A Guest Blog Post by Tracy Martin This article was originally written for Rareburg, who in 2016, joined forces with hobbyDB to provide an excellent source of collectible knowhow for the community.
Shoes have become the latest must-own fashion collectable with prices rising for rare, historic and innovative pairs.
Some prefer to collect antiques pairs, whilst others concentrate on vintage 20th century heels. Even modern shoes have grown in popularity, with savvy collectors realizing their potential investment for the future.
Reflecting our historic past and documenting the innovative progression of shoe design, long gone are the days where footwear is merely for protection against the elements. Now is the time for collecting shoes, the perfect excuse to buy more heels!
Of course we no longer use bark, grass or leaves, but have the privilege of choosing from a wide range of designs, materials, embellishments and visual treats for our feet.
So where do you start when wanting to collect shoes? That all depends on your own personal style, taste and interest. Some have a love of the Victorian lace up boots, whilst others wanting to mirror 1920’s elegance opt for Mary Janes with beaded heels.
The 1940’s utility wear shoes are popular and more easily found, whilst good examples of the 1950’s winkle pickers, 1960’s go-go boots or 1970’s glam rock platforms are difficult to track down.
I personally love slightly more wacky shoes as it’s not so much about epitomizing an era for me but embracing visual imagination. I seek out contemporary heels that are slightly crazy, flamboyant and off the scale as I believe these could be the desirable and collectable pairs of the future.
It is believed that the first instance where heels were worn for fashion was by Catherine de Medici when she walked up to aisle to marry the Duke of Orleans in 1533. Made in Florence, Italy, the shoes are reputed to have been just two-inches in height but gave Medici the advantage of projecting a more towering physique which was paramount as she was to be the Queen of France. The heels were a huge success and began to be worn by all the ladies in the French court as they associated them with privilege.
Whatever you choose, it is important to always buy the best your pocket can afford as condition is key when it comes to any fashion collectable. If you’re planning on wearing the heels, ensure they fit as vintage sizing is a lot smaller than modern. If you are like me though and see shoes as miniature works of art then you will be just as happy showcasing your fabulous heel collection in cabinets or on shelves so size doesn’t really matter… although it is better if you can wear them too.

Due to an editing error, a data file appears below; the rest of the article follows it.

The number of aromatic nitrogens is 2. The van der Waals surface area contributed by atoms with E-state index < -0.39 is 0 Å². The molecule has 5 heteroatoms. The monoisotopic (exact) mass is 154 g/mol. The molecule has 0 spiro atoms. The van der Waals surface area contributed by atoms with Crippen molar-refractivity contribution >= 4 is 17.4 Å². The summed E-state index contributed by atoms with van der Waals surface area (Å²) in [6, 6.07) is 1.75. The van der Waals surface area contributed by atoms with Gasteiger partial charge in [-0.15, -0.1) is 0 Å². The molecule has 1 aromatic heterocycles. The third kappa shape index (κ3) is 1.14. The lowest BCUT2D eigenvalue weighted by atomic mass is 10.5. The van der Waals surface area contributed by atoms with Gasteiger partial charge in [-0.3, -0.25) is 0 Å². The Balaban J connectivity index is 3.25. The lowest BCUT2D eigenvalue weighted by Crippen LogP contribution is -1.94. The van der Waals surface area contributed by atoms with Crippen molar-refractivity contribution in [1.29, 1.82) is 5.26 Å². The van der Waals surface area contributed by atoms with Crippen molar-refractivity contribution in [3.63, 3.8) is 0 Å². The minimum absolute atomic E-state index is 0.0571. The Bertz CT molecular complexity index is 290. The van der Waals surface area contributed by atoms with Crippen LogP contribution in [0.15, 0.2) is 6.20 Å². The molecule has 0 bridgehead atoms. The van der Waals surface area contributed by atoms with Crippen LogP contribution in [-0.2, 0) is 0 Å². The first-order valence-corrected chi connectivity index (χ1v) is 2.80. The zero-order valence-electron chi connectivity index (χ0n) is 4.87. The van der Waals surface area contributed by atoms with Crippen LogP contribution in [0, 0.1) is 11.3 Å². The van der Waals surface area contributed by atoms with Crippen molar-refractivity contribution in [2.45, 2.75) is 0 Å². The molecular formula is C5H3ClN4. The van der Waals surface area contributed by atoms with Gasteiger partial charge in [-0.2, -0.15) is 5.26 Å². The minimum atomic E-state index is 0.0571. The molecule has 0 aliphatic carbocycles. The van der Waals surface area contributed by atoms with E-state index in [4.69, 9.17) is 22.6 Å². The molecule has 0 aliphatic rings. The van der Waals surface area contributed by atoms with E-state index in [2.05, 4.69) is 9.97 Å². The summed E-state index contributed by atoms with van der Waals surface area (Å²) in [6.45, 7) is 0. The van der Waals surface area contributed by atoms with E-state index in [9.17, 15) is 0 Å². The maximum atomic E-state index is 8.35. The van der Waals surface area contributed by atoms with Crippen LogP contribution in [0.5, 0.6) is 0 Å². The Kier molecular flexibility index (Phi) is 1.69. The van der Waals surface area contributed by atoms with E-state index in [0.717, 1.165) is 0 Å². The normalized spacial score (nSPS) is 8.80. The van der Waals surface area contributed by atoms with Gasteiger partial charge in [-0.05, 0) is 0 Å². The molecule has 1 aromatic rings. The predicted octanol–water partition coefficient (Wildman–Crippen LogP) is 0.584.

“I design like an architect. It is a beautiful, distinctive art, and shoes are like the foundations.” Jimmy Choo
Look for key pairs either by renowned designers who have contributed to the progression of shoe design such as Vivienne Westwood, Alexander McQueen, Roger Vivier, Terry De Haviland, Salvatore Ferragamo, Manolo Blahnik and Christian Louboutin to name just a handful.
Alternatively, home in on heels that epitomize an era, however, there are no hard or fast rules to collecting shoes as beauty is in the eye of the beholder. As with anything collectable, rarity also plays a massive part of the collectability and the price you have to pay.
When starting out a shoe collection, begin by checking out charity shops, car boot sales, vintage fashion stores and online, perhaps investing in pairs from the 1920s onwards as they are more affordable.
If spending more than a few pounds then ensure you buy from reputable sellers. Many styles have been revisited in later years and modern designer shoes are often faked.
Mary Janes closed with at least one bar across the instep. These shoes were perfect for dancing the Charleston in as they didn’t slip off. Other styles worn during the 1920s included the T-bar and ankle strap shoes. All, however, displayed straps to keep the shoes in place and all had a heel of around two-inches in height.
Rounded toe pumps, high heels, slip-on and lace ups. Two-tone colored shoes were also at the height of fashion, and the strappy sandal which had not made an appearance since the Roman era once again appeared as the style to be seen in. Having exposed toes, this elegant shoe was perfect for wearing to evening engagements.
Favored designs would be round toed pumps with a small heel, sandals and court shoes. Dull colors reflected the military styles worn by the working women during the day with utility shoes dominant colors being black and brown.
Varied with a choice of Lucite (Perspex) mules, court shoes, flats, sling backs and the prolific Saddle shoe (Oxfords). Closed fronted shoes became very pointed at the toes and backless mules known as ‘Spring-o-lators’ which possessed a bridge of elastic tape between the ball and the heel on the insole to keep the shoes in place when wearing stockings became en-vogue towards the end of the decade. Roger Vivier also introduced the stiletto heel known as the Little Dagger.
The Go-Go boot and plastic shoes, those made out of synthetic materials imitating leather and shiny patent, nearly always with a slender kitten stiletto.
The Platform of course, the bigger the better!
A massive part of our fashion social history shoe collecting is fantastic fun (also a great excuse for buying yet another pair of heels) so why not indulge your fashion fetish as there literally is a shoe to satisfy every sole.
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